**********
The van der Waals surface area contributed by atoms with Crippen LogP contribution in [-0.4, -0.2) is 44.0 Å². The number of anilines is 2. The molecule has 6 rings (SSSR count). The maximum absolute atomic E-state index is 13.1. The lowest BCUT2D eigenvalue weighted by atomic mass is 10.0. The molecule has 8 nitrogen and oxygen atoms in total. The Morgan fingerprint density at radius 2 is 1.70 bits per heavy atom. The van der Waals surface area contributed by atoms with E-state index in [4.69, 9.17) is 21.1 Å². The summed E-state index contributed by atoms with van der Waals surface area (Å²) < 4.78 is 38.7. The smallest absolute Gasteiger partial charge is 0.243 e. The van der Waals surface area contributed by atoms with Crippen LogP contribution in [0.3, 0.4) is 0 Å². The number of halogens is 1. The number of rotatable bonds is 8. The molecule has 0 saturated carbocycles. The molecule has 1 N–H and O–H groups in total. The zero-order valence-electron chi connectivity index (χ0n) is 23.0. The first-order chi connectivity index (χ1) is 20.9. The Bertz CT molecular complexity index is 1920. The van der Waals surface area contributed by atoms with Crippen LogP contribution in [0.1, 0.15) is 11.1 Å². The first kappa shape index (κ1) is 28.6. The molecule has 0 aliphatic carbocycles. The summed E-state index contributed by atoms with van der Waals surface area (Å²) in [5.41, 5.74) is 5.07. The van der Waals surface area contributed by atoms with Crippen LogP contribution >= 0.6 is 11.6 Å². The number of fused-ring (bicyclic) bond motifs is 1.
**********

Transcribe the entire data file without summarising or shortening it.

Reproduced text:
The van der Waals surface area contributed by atoms with Crippen LogP contribution in [-0.4, -0.2) is 44.0 Å². The number of anilines is 2. The molecule has 6 rings (SSSR count). The maximum absolute atomic E-state index is 13.1. The lowest BCUT2D eigenvalue weighted by atomic mass is 10.0. The molecule has 8 nitrogen and oxygen atoms in total. The Morgan fingerprint density at radius 2 is 1.70 bits per heavy atom. The van der Waals surface area contributed by atoms with E-state index in [4.69, 9.17) is 21.1 Å². The summed E-state index contributed by atoms with van der Waals surface area (Å²) < 4.78 is 38.7. The smallest absolute Gasteiger partial charge is 0.243 e. The van der Waals surface area contributed by atoms with Crippen LogP contribution in [0.3, 0.4) is 0 Å². The number of halogens is 1. The number of rotatable bonds is 8. The molecule has 0 saturated carbocycles. The molecule has 1 N–H and O–H groups in total. The zero-order valence-electron chi connectivity index (χ0n) is 23.0. The first-order chi connectivity index (χ1) is 20.9. The Bertz CT molecular complexity index is 1920. The van der Waals surface area contributed by atoms with Crippen LogP contribution in [0.1, 0.15) is 11.1 Å². The first kappa shape index (κ1) is 28.6. The molecule has 0 aliphatic carbocycles. The summed E-state index contributed by atoms with van der Waals surface area (Å²) in [5.41, 5.74) is 5.07. The van der Waals surface area contributed by atoms with Crippen LogP contribution >= 0.6 is 11.6 Å². The number of fused-ring (bicyclic) bond motifs is 1.